Tell us about the materials used in the frame and fork?

200 Series Alpha Aluminium

Tell us about the geometry of the frame and fork?

Trek's Endurance geometry is a more relaxed geometry than found on their race bikes, namely the Madone WSD range

Greater fork offset

Much of Domane's rock-solid stability comes from a race-tested 20% increase in fork offset over Madone

As befits Domane, the world's most comfortable performance racing bike, we've developed the world's most comfortable racing geometry. Still racy, but with a slightly higher head tube.

Riding the bike

Was the bike comfortable to ride? Tell us how you felt about the ride quality.

Trek's Endurance geometry is definitely comfortable but above all the IsoSpeed decoupler enhanced ride comfort on longer rides. As a seeker of long, hilly rides and having thrown off my race jersey some years ago, I'd definitely opt for comfort and endurance qualities over a responsive race ride any day.

Did the bike feel stiff in the right places? Did any part of the bike feel too stiff or too flexible?

The IsoSpeed system provides a good degree of compliance without reducing lateral stiffness or adding any weight.

How did the bike transfer power? Did it feel efficient?

The Lexa SLX is not a snappy race bike and won't be the first off the line, but then again it doesn't claim to be and nor should we expect that. Once up to speed it moves along a nice swift pace and gets the job done with no fuss and in comfort. The BB86.5 bottom bracket is wide and stiff providing a solid base for acceleration and enhancing the stable ride characteristics.

Was there any toe-clip overlap with the front wheel? If so, was it a problem?

Not particularly noticeable, better than most.

How would you describe the steering? Was it lively, neutral or unresponsive? Definitely neutral with solid cornering and a planted feel on the road.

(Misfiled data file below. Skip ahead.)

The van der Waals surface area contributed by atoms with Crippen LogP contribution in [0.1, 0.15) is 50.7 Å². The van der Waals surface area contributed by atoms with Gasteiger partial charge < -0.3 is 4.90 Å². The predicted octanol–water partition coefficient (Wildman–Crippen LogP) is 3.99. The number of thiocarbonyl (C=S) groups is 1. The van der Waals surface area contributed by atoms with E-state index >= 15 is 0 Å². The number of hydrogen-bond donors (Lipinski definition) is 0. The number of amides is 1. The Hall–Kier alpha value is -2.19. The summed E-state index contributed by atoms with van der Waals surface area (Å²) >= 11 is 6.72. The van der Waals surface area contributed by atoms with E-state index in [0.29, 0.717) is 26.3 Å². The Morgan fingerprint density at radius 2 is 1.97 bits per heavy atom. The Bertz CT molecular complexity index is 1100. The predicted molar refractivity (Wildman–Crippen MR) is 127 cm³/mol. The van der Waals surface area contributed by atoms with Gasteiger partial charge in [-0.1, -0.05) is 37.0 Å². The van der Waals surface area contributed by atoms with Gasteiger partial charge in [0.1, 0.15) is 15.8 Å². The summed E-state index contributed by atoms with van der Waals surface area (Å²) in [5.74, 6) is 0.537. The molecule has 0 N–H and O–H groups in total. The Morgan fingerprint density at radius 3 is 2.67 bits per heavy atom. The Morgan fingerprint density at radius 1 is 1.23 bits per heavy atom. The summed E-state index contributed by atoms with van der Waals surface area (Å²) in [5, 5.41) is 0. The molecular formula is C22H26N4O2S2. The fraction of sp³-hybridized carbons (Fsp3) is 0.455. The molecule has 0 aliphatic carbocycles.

Tell us some more about the handling. How did the bike feel overall? Did it do particular things well or badly?

Being stable with a generous wheelbase length meant descending was confidence inspiring, and having some 'give' due to the IsoSpeed feature meant I didn't pay any concern to road surface other than avoiding potholes.

Which components had the most effect (good or bad) on the bike's stiffness? would you recommend any changes?

I've talked loads about the IsoSpeed decoupler already and am clearly a fan!

Rate the bike for efficiency of power transfer:
 
7/10
Rate the bike for acceleration:
 
6/10
Rate the bike for sprinting:
 
6/10
Rate the bike for high speed stability:
 
8/10
Rate the bike for cruising speed stability:
 
9/10
Rate the bike for low speed stability:
 
8/10
Rate the bike for flat cornering:
 
7/10
Rate the bike for cornering on descents:
 
8/10
Rate the bike for climbing:
 
6/10

The drivetrain

Rate the drivetrain for performance:
 
7/10
Rate the drivetrain for durability:
 
8/10
Rate the drivetrain for weight:
 
7/10
Rate the drivetrain for value:
 
8/10

Wheels and tyres

Rate the wheels and tyres for performance:
 
7/10
Rate the wheels and tyres for durability:
 
7/10
Rate the wheels and tyres for weight:
 
6/10
Rate the wheels and tyres for comfort:
 
7/10
Rate the wheels and tyres for value:
 
7/10

Controls

Rate the controls for performance:
 
7/10
Rate the controls for durability:
 
8/10
Rate the controls for weight:
 
7/10
Rate the controls for comfort:
 
6/10
Rate the controls for value:
 
8/10

Your summary

Did you enjoy riding the bike? Yes, more than expected. I wasn't looking forward to riding an aluminium frame over longer distances and was pleasantly surprised by the reduced fatigue and performance of the IsoSpeed decoupler.

Would you consider buying the bike? If I had a budget of £1150 then yes, I'd prefer the Lexa SLX to a standard aluminium frame anyway.

Would you recommend the bike to a friend? Yes, for someone who wants an endurance bike with added comfort.

Rate the bike overall for performance:
 
8/10
Rate the bike overall for value:
 
8/10

Overall rating: 7/10

About the tester

Age: 0  Height:   Weight:

I usually ride:   My best bike is:

I've been riding for:   I ride:   I would class myself as:

I regularly do the following types of riding:

 

2 user comments

Oldest firstNewest firstBest rated

"at 8.6kg (almost 19lb) it's not a race bike"

I would take issue with that; a few pounds difference makes very little impact, and certainly not enough for amateur riders to be aware of.

It's a perfectly raceable bike.

posted by crikey [271 posts]
10th September 2013 - 13:58

31 Likes

Has anyone ever tried to fit mudguards on a trek with the vanishing mounts?, the clearances look extremely tight.

Fringe's picture

posted by Fringe [1085 posts]
10th September 2013 - 17:45

38 Likes